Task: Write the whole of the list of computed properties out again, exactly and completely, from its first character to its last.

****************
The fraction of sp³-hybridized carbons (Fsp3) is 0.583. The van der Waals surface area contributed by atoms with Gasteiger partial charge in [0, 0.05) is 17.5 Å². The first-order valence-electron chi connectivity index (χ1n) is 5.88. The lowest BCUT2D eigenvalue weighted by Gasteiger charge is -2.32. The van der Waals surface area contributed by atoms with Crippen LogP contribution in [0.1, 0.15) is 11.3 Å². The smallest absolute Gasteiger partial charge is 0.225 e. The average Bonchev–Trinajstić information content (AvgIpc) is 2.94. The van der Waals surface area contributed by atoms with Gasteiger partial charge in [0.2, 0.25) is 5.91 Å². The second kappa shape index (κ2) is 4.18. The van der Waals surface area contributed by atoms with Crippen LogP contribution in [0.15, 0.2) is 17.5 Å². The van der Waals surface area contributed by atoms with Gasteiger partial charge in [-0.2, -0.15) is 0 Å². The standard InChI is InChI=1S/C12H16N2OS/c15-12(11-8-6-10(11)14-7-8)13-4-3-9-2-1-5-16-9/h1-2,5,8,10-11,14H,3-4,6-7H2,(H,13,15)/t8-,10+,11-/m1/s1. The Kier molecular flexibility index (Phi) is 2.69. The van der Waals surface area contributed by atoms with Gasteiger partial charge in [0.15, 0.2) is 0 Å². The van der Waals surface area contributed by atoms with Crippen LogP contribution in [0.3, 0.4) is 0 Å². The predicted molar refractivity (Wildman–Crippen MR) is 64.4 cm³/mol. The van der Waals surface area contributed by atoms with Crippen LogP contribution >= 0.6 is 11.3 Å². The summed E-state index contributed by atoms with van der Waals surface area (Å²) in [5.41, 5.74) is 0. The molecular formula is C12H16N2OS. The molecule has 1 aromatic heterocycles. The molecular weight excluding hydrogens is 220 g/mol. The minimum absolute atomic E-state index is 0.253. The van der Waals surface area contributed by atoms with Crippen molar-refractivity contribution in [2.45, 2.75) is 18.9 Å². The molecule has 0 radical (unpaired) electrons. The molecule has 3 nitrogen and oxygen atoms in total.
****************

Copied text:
The fraction of sp³-hybridized carbons (Fsp3) is 0.583. The van der Waals surface area contributed by atoms with Gasteiger partial charge in [0, 0.05) is 17.5 Å². The first-order valence-electron chi connectivity index (χ1n) is 5.88. The lowest BCUT2D eigenvalue weighted by Gasteiger charge is -2.32. The van der Waals surface area contributed by atoms with Crippen LogP contribution in [0.1, 0.15) is 11.3 Å². The smallest absolute Gasteiger partial charge is 0.225 e. The average Bonchev–Trinajstić information content (AvgIpc) is 2.94. The van der Waals surface area contributed by atoms with Gasteiger partial charge in [0.2, 0.25) is 5.91 Å². The second kappa shape index (κ2) is 4.18. The van der Waals surface area contributed by atoms with Crippen LogP contribution in [0.15, 0.2) is 17.5 Å². The van der Waals surface area contributed by atoms with Gasteiger partial charge in [-0.2, -0.15) is 0 Å². The standard InChI is InChI=1S/C12H16N2OS/c15-12(11-8-6-10(11)14-7-8)13-4-3-9-2-1-5-16-9/h1-2,5,8,10-11,14H,3-4,6-7H2,(H,13,15)/t8-,10+,11-/m1/s1. The Kier molecular flexibility index (Phi) is 2.69. The van der Waals surface area contributed by atoms with Gasteiger partial charge in [0.15, 0.2) is 0 Å². The van der Waals surface area contributed by atoms with Crippen LogP contribution in [0.3, 0.4) is 0 Å². The predicted molar refractivity (Wildman–Crippen MR) is 64.4 cm³/mol. The van der Waals surface area contributed by atoms with Crippen LogP contribution >= 0.6 is 11.3 Å². The summed E-state index contributed by atoms with van der Waals surface area (Å²) in [5.41, 5.74) is 0. The molecular formula is C12H16N2OS. The molecule has 1 aromatic heterocycles. The molecular weight excluding hydrogens is 220 g/mol. The minimum absolute atomic E-state index is 0.253. The van der Waals surface area contributed by atoms with Crippen molar-refractivity contribution in [2.45, 2.75) is 18.9 Å². The molecule has 0 radical (unpaired) electrons. The molecule has 3 nitrogen and oxygen atoms in total.